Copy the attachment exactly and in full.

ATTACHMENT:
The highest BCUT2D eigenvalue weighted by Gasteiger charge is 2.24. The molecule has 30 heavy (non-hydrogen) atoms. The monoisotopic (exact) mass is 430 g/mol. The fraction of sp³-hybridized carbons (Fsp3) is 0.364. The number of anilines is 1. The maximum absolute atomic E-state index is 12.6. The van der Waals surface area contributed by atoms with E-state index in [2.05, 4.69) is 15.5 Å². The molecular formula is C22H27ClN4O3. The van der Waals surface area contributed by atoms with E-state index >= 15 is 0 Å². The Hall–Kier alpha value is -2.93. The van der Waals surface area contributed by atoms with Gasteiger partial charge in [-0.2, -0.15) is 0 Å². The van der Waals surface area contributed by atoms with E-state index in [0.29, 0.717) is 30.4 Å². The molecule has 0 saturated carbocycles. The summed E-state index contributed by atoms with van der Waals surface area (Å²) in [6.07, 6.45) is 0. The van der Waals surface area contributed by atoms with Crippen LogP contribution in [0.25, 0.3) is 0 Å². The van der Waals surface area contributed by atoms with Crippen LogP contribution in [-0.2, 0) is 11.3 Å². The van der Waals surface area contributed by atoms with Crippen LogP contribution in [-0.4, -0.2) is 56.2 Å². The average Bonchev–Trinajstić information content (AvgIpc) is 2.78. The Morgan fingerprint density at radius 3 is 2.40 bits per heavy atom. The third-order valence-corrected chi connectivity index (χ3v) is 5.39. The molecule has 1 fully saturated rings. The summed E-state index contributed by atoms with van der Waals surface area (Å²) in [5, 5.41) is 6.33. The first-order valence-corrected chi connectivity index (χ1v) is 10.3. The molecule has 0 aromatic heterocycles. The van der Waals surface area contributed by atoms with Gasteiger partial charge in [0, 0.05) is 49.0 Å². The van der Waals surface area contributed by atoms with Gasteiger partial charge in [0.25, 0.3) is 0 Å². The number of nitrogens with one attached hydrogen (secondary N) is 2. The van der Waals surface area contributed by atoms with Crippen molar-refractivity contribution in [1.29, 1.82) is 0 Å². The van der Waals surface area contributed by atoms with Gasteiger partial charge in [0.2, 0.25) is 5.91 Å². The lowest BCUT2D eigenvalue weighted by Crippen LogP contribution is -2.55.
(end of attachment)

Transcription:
The highest BCUT2D eigenvalue weighted by Gasteiger charge is 2.24. The molecule has 30 heavy (non-hydrogen) atoms. The monoisotopic (exact) mass is 430 g/mol. The fraction of sp³-hybridized carbons (Fsp3) is 0.364. The number of anilines is 1. The maximum absolute atomic E-state index is 12.6. The van der Waals surface area contributed by atoms with E-state index in [2.05, 4.69) is 15.5 Å². The molecular formula is C22H27ClN4O3. The van der Waals surface area contributed by atoms with E-state index >= 15 is 0 Å². The Hall–Kier alpha value is -2.93. The van der Waals surface area contributed by atoms with Gasteiger partial charge in [-0.2, -0.15) is 0 Å². The van der Waals surface area contributed by atoms with E-state index in [0.29, 0.717) is 30.4 Å². The molecule has 0 saturated carbocycles. The summed E-state index contributed by atoms with van der Waals surface area (Å²) in [6.07, 6.45) is 0. The van der Waals surface area contributed by atoms with Crippen LogP contribution in [0.25, 0.3) is 0 Å². The van der Waals surface area contributed by atoms with Crippen LogP contribution in [-0.2, 0) is 11.3 Å². The van der Waals surface area contributed by atoms with Crippen LogP contribution in [-0.4, -0.2) is 56.2 Å². The average Bonchev–Trinajstić information content (AvgIpc) is 2.78. The Morgan fingerprint density at radius 3 is 2.40 bits per heavy atom. The third-order valence-corrected chi connectivity index (χ3v) is 5.39. The molecule has 1 fully saturated rings. The summed E-state index contributed by atoms with van der Waals surface area (Å²) in [5, 5.41) is 6.33. The first-order valence-corrected chi connectivity index (χ1v) is 10.3. The molecule has 0 aromatic heterocycles. The van der Waals surface area contributed by atoms with Gasteiger partial charge in [0, 0.05) is 49.0 Å². The van der Waals surface area contributed by atoms with Gasteiger partial charge in [0.25, 0.3) is 0 Å². The number of nitrogens with one attached hydrogen (secondary N) is 2. The van der Waals surface area contributed by atoms with Crippen molar-refractivity contribution in [1.29, 1.82) is 0 Å². The van der Waals surface area contributed by atoms with Gasteiger partial charge in [0.2, 0.25) is 5.91 Å². The lowest BCUT2D eigenvalue weighted by Crippen LogP contribution is -2.55.